Many reporters use both public and private documents when researching and writing stories. Public documents are available through the Freedom of Information Act, or simply by asking for them. Private documents are often available only from the person to whom they belong.

In this section, we’ll learn more about how to use documents in your stories.


Read the story by Louise Kiernan of the Chicago Tribune about one man’s efforts to learn to read. Identify three instances on which Kiernan refers to information from private documents.

If not already clear, try to identify the document source of the information.

Read story

Play the video clip of Kiernan as she talks about how she used documents when reporting the literacy story.

Kiernan mentions how she even used a train ticket stub to verify information and test the validity of a source for her story, and considers that ticket stub a document in the sense that it is information on paper that is useful in her research and reporting.

Many people may not think of documents in such a broad sense, but as a reporter, any hard copy version of information can be considered a document.

Identify at least three other document sources that may have been used to verify information in Kiernan’s story. Remember, the story may not even attribute the information to a document – the document is used solely for the reporter to check out information.

As an entire class or in small groups, talk about the nature of documents in everyday life. Take 5 to 10 minutes and list the documents that are part of your daily world – they may include a class syllabus or a work time card. Then, brainstorm about stories in which those documents might be very important from a reporter’s point of view. For example, a student’s credit card bill may be fodder for a story on rising student debt. Try to come up with at least ten documents that are part of your daily life and three stories that might come from them.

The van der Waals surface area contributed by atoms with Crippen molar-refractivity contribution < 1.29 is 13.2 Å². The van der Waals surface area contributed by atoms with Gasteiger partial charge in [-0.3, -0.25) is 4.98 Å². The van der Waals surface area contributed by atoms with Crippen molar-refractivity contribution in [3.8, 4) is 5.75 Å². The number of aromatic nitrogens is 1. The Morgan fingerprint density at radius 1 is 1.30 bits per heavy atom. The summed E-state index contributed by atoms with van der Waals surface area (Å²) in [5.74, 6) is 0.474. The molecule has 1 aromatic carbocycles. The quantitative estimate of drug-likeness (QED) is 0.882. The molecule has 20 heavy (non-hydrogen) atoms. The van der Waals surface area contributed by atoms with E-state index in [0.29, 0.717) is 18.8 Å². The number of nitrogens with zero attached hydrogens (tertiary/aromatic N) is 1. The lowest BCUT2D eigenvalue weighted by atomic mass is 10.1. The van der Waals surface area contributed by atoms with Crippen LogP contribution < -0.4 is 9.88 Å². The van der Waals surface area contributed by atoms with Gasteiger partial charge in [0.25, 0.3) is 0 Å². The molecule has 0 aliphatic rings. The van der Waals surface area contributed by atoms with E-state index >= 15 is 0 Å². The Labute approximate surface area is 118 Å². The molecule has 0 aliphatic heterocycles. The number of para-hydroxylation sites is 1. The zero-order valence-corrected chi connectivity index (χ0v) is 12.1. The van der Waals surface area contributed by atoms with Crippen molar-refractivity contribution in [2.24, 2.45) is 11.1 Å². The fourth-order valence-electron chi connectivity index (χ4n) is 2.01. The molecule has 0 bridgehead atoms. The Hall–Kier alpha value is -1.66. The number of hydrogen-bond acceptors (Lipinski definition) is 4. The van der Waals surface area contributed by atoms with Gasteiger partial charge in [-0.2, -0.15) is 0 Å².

Finf two newspaper articles that rely on documents. One article should use public documents and the second article should use private documents. Could the document information in those stories be found elsewhere?

How would the stories read without the document information in them?

Write you answers in 1-2 paragraphs.

Writing Tip: Look for metaphors and similes in Kiernan’s writing. She uses them often and powerfully to convey abstract ideas and concepts – such as learning to read. She jotted down one metaphor in her notebook while listening to one of Calvin’s sessions. The image came to her while listening to the tutoring session. Calvin’s words fell from his mouth “like stones.”

Write metaphors for the following acts: An adult learning to ride a bike, an experienced chef creating an intricate pastry, a child building a sandcastle.

Not all government documents are public. But the Freedom of Information (FOI) Act allows reporters access to public documents of all kinds.

Play the video clip of Chicago Tribune reporter Noreen Ahmed-Ullah talking about how she used the Freedom of Information Act to obtain documents to verify a tip she received from a source regarding a local college or university president.

FOI the expanse reports for your college or university president.